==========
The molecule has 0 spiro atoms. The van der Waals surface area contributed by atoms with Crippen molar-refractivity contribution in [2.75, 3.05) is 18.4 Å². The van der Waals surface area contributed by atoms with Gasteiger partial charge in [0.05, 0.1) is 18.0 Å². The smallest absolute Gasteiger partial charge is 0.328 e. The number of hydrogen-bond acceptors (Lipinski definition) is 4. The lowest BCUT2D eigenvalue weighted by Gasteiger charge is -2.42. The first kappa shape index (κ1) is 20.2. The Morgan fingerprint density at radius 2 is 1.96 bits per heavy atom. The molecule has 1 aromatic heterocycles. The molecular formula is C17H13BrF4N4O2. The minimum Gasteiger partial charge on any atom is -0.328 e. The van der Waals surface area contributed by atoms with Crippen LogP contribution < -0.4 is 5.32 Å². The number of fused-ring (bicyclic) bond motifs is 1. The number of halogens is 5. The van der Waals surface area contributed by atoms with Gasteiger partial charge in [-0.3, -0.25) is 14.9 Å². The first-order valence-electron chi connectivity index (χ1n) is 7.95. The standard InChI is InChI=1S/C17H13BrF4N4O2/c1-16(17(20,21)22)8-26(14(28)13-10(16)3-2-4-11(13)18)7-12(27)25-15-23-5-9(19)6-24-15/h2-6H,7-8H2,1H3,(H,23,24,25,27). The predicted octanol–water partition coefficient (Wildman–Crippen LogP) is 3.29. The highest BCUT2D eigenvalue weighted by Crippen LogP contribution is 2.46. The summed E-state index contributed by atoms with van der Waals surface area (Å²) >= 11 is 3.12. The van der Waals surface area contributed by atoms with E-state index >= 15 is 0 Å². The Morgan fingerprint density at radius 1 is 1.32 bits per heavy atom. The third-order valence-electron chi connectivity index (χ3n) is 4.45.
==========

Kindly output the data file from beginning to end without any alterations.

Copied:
The molecule has 0 spiro atoms. The van der Waals surface area contributed by atoms with Crippen molar-refractivity contribution in [2.75, 3.05) is 18.4 Å². The van der Waals surface area contributed by atoms with Gasteiger partial charge in [0.05, 0.1) is 18.0 Å². The smallest absolute Gasteiger partial charge is 0.328 e. The number of hydrogen-bond acceptors (Lipinski definition) is 4. The lowest BCUT2D eigenvalue weighted by Gasteiger charge is -2.42. The first kappa shape index (κ1) is 20.2. The Morgan fingerprint density at radius 2 is 1.96 bits per heavy atom. The molecule has 1 aromatic heterocycles. The molecular formula is C17H13BrF4N4O2. The minimum Gasteiger partial charge on any atom is -0.328 e. The van der Waals surface area contributed by atoms with Crippen LogP contribution < -0.4 is 5.32 Å². The number of fused-ring (bicyclic) bond motifs is 1. The number of halogens is 5. The van der Waals surface area contributed by atoms with Gasteiger partial charge in [-0.3, -0.25) is 14.9 Å². The first-order valence-electron chi connectivity index (χ1n) is 7.95. The standard InChI is InChI=1S/C17H13BrF4N4O2/c1-16(17(20,21)22)8-26(14(28)13-10(16)3-2-4-11(13)18)7-12(27)25-15-23-5-9(19)6-24-15/h2-6H,7-8H2,1H3,(H,23,24,25,27). The predicted octanol–water partition coefficient (Wildman–Crippen LogP) is 3.29. The highest BCUT2D eigenvalue weighted by Crippen LogP contribution is 2.46. The summed E-state index contributed by atoms with van der Waals surface area (Å²) >= 11 is 3.12. The van der Waals surface area contributed by atoms with E-state index >= 15 is 0 Å². The Morgan fingerprint density at radius 1 is 1.32 bits per heavy atom. The third-order valence-electron chi connectivity index (χ3n) is 4.45.